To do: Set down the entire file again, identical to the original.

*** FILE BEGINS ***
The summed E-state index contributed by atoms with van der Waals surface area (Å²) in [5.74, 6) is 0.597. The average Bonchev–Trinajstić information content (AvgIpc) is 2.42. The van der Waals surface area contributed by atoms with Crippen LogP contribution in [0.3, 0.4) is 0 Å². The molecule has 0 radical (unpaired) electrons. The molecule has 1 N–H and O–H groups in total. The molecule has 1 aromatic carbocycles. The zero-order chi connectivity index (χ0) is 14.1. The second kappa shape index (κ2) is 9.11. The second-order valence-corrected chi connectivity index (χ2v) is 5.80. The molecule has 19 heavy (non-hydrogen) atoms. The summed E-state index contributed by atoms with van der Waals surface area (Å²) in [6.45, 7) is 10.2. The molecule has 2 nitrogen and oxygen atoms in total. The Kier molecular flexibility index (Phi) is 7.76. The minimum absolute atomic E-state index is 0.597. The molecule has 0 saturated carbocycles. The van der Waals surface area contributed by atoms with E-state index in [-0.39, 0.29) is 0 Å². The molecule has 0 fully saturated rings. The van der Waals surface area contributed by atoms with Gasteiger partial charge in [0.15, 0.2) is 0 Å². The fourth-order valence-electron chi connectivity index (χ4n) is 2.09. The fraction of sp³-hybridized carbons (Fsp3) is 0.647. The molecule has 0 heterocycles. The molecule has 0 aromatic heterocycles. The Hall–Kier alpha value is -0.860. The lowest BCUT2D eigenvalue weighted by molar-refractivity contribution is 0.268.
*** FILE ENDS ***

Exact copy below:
The summed E-state index contributed by atoms with van der Waals surface area (Å²) in [5.74, 6) is 0.597. The average Bonchev–Trinajstić information content (AvgIpc) is 2.42. The van der Waals surface area contributed by atoms with Crippen LogP contribution in [0.3, 0.4) is 0 Å². The molecule has 0 radical (unpaired) electrons. The molecule has 1 N–H and O–H groups in total. The molecule has 1 aromatic carbocycles. The zero-order chi connectivity index (χ0) is 14.1. The second kappa shape index (κ2) is 9.11. The second-order valence-corrected chi connectivity index (χ2v) is 5.80. The molecule has 19 heavy (non-hydrogen) atoms. The summed E-state index contributed by atoms with van der Waals surface area (Å²) in [6.45, 7) is 10.2. The molecule has 2 nitrogen and oxygen atoms in total. The Kier molecular flexibility index (Phi) is 7.76. The minimum absolute atomic E-state index is 0.597. The molecule has 0 saturated carbocycles. The van der Waals surface area contributed by atoms with E-state index in [-0.39, 0.29) is 0 Å². The molecule has 0 fully saturated rings. The van der Waals surface area contributed by atoms with Gasteiger partial charge in [0.15, 0.2) is 0 Å². The fourth-order valence-electron chi connectivity index (χ4n) is 2.09. The fraction of sp³-hybridized carbons (Fsp3) is 0.647. The molecule has 0 heterocycles. The molecule has 0 aromatic heterocycles. The Hall–Kier alpha value is -0.860. The lowest BCUT2D eigenvalue weighted by molar-refractivity contribution is 0.268.